east and became the only country to oppose Pakistan’s membership to the UN. It
also refused to accept the Durand Line as an international border though it did
not have any case worth contesting at any international forum. While Pakistan
remained obsessed with India, Afghanistan felt free to foment separatism, supporting
centrifugal movements – both political and violent.
After three decades, Pakistan got a chance
to shape Afghanistan in its own image after communists took control of Kabul
and Soviet tanks rolled in to support them. There is a broad agreement in Pakistan
that Ziaul Haq made a huge blunder by throwing Pakistan headlong into the CIA’s
war in Afghanistan.
Afghans, however, do not see it that way.
They think that they did a great job by defeating a superpower and adding a new
grave to their famed graveyard of the empires. Almost all of the Afghan ruling
elite, as well as most leaders of the insurgency, can trace their lineage to
the Afghan war. Hamid Karzai, himself a warlord of that period, thanks Pakistan
for its support to the Mujahideen.
So in the opinion of the Afghan elite,
Pakistan turned evil when it ‘foisted the Taliban on the Afghan people’. Most
educated Pakistanis, including this columnist, agree that Pakistani support for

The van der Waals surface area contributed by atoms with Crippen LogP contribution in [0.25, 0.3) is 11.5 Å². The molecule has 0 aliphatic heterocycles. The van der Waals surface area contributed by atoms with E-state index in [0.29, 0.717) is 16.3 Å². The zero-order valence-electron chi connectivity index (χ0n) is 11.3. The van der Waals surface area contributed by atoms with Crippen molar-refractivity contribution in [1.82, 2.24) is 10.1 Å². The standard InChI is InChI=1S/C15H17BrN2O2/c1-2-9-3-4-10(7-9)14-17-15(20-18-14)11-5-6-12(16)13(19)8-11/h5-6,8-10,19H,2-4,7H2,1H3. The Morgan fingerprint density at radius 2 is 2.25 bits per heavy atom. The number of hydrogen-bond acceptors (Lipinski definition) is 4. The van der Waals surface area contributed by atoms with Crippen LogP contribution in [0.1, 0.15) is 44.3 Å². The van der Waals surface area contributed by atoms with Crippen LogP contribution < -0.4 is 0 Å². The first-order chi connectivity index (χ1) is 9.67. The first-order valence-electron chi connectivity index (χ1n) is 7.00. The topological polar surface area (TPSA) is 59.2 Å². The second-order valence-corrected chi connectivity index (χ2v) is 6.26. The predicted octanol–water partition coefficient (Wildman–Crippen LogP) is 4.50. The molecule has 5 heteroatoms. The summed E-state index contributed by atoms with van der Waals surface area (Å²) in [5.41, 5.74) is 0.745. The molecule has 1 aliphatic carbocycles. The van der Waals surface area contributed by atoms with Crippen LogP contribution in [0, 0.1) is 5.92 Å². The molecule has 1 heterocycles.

Taliban was a dark chapter in history. However, it is very hard to deny that
the Taliban were a popular social movement in Afghanistan at the time. They
emerged spontaneously as many similar movements in the past and their victories
needed minimal support from Pakistan. The great Mujahideen who had just
inflicted a humiliating defeat upon a superpower were themselves humiliated by
the madrasa students, not because Pakistan supported them but because the
people of Afghanistan were fed up with the Mujahideen and they saw the Taliban
as their only hope.
While the Taliban were the only Afghan
government not enjoying good relations with India, they did not prove less
troublesome for Pakistan. They provided protection to Pakistani sectarian
terrorists and brought the US military to the region by harbouring Osama bin
Laden. The hostility the Taliban harboured towards Pakistan is evident from the
book written by Abdul Salam Zaeef, the former Taliban ambassador to Pakistan.
The Northern Alliance and other former
Mujahideen who dominate the Kabul establishment have not forgiven Pakistan for
its support to the Taliban. Relations have been further soured due to
Pakistan’s support for Taliban after 9/11.
However, by trying to benefit from the
Indo-Pak rivalry for their own interests, the Afghan ruling elite have also
complicated the regional situation and seriously compromised Afghan national
interests. After all, Pakistan hosted 10 percent of its population, kept its
2500-kilometre long border open for Afghan nationals and allowed almost 50,000
Afghans to travel to Pakistan every day to work, study, seek medical treatment
and fulfil their other needs. Pakistan had even tolerated an Afghanistan-based
smuggling industry worth billions of dollars being maintained in the name of
transit trade without insisting on a fair use policy. Think of a country that